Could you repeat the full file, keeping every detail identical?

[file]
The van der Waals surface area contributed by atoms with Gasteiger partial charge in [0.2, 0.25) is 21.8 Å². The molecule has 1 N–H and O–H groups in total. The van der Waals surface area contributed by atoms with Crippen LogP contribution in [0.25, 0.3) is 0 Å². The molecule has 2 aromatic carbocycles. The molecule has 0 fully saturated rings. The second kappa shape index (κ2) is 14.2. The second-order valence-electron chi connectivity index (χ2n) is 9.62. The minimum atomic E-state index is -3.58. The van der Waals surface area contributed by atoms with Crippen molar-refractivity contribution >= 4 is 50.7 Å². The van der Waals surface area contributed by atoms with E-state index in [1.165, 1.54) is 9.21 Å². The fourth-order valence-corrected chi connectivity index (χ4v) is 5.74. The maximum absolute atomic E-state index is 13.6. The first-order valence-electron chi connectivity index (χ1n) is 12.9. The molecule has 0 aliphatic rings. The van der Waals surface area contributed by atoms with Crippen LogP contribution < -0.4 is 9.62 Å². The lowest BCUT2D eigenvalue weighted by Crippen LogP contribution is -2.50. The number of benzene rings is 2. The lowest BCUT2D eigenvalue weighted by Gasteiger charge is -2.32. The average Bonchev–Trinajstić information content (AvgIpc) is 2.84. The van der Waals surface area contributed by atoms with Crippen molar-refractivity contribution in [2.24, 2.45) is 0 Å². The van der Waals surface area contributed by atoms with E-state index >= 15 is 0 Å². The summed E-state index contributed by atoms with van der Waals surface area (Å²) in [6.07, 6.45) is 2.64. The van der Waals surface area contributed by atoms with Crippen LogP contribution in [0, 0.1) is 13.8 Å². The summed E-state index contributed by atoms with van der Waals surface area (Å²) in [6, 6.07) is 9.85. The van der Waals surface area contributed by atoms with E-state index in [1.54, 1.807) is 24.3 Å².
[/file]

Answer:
The van der Waals surface area contributed by atoms with Gasteiger partial charge in [0.2, 0.25) is 21.8 Å². The molecule has 1 N–H and O–H groups in total. The van der Waals surface area contributed by atoms with Crippen LogP contribution in [0.25, 0.3) is 0 Å². The molecule has 2 aromatic carbocycles. The molecule has 0 fully saturated rings. The second kappa shape index (κ2) is 14.2. The second-order valence-electron chi connectivity index (χ2n) is 9.62. The minimum atomic E-state index is -3.58. The van der Waals surface area contributed by atoms with Crippen molar-refractivity contribution >= 4 is 50.7 Å². The van der Waals surface area contributed by atoms with E-state index in [1.165, 1.54) is 9.21 Å². The fourth-order valence-corrected chi connectivity index (χ4v) is 5.74. The maximum absolute atomic E-state index is 13.6. The first-order valence-electron chi connectivity index (χ1n) is 12.9. The molecule has 0 aliphatic rings. The van der Waals surface area contributed by atoms with Crippen LogP contribution < -0.4 is 9.62 Å². The lowest BCUT2D eigenvalue weighted by Crippen LogP contribution is -2.50. The number of benzene rings is 2. The lowest BCUT2D eigenvalue weighted by Gasteiger charge is -2.32. The average Bonchev–Trinajstić information content (AvgIpc) is 2.84. The van der Waals surface area contributed by atoms with Crippen molar-refractivity contribution in [2.24, 2.45) is 0 Å². The van der Waals surface area contributed by atoms with E-state index >= 15 is 0 Å². The summed E-state index contributed by atoms with van der Waals surface area (Å²) in [6.07, 6.45) is 2.64. The van der Waals surface area contributed by atoms with Crippen LogP contribution in [0, 0.1) is 13.8 Å². The summed E-state index contributed by atoms with van der Waals surface area (Å²) in [6, 6.07) is 9.85. The van der Waals surface area contributed by atoms with E-state index in [1.54, 1.807) is 24.3 Å².